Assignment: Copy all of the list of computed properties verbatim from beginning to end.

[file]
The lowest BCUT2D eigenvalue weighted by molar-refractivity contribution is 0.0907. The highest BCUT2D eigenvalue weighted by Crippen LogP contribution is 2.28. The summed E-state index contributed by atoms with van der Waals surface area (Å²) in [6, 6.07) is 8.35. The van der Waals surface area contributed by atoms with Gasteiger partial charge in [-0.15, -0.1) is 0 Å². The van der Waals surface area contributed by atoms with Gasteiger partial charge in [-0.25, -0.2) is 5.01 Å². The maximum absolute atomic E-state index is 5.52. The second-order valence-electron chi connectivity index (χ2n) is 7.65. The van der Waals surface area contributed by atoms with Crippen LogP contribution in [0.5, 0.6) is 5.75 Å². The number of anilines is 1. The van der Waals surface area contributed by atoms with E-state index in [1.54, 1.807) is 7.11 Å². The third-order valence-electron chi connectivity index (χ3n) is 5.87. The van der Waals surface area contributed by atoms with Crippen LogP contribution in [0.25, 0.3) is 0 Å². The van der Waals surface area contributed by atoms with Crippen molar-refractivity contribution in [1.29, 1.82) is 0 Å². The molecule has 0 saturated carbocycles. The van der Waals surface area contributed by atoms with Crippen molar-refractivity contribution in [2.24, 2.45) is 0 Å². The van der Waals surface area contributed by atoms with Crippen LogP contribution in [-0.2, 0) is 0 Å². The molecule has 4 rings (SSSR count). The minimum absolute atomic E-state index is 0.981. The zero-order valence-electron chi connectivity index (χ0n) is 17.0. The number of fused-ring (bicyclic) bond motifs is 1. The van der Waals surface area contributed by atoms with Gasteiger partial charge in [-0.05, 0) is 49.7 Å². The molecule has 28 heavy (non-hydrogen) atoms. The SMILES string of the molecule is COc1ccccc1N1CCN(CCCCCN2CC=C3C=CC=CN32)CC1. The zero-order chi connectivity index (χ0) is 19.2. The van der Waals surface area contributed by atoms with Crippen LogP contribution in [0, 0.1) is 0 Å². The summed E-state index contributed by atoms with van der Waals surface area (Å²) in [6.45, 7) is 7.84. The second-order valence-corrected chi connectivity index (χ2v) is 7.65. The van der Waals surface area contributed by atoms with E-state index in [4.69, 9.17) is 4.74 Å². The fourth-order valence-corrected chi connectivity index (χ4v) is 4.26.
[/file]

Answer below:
The lowest BCUT2D eigenvalue weighted by molar-refractivity contribution is 0.0907. The highest BCUT2D eigenvalue weighted by Crippen LogP contribution is 2.28. The summed E-state index contributed by atoms with van der Waals surface area (Å²) in [6, 6.07) is 8.35. The van der Waals surface area contributed by atoms with Gasteiger partial charge in [-0.15, -0.1) is 0 Å². The van der Waals surface area contributed by atoms with Gasteiger partial charge in [-0.25, -0.2) is 5.01 Å². The maximum absolute atomic E-state index is 5.52. The second-order valence-electron chi connectivity index (χ2n) is 7.65. The van der Waals surface area contributed by atoms with Crippen LogP contribution in [0.5, 0.6) is 5.75 Å². The number of anilines is 1. The van der Waals surface area contributed by atoms with E-state index in [1.54, 1.807) is 7.11 Å². The third-order valence-electron chi connectivity index (χ3n) is 5.87. The van der Waals surface area contributed by atoms with Crippen LogP contribution in [0.25, 0.3) is 0 Å². The van der Waals surface area contributed by atoms with Crippen molar-refractivity contribution in [1.29, 1.82) is 0 Å². The molecule has 0 saturated carbocycles. The van der Waals surface area contributed by atoms with Crippen molar-refractivity contribution in [2.24, 2.45) is 0 Å². The van der Waals surface area contributed by atoms with Crippen LogP contribution in [-0.2, 0) is 0 Å². The molecule has 4 rings (SSSR count). The minimum absolute atomic E-state index is 0.981. The zero-order valence-electron chi connectivity index (χ0n) is 17.0. The number of fused-ring (bicyclic) bond motifs is 1. The van der Waals surface area contributed by atoms with Gasteiger partial charge in [-0.05, 0) is 49.7 Å². The molecule has 28 heavy (non-hydrogen) atoms. The SMILES string of the molecule is COc1ccccc1N1CCN(CCCCCN2CC=C3C=CC=CN32)CC1. The zero-order chi connectivity index (χ0) is 19.2. The van der Waals surface area contributed by atoms with Crippen LogP contribution in [0, 0.1) is 0 Å². The summed E-state index contributed by atoms with van der Waals surface area (Å²) in [6.45, 7) is 7.84. The second-order valence-corrected chi connectivity index (χ2v) is 7.65. The van der Waals surface area contributed by atoms with E-state index in [4.69, 9.17) is 4.74 Å². The fourth-order valence-corrected chi connectivity index (χ4v) is 4.26.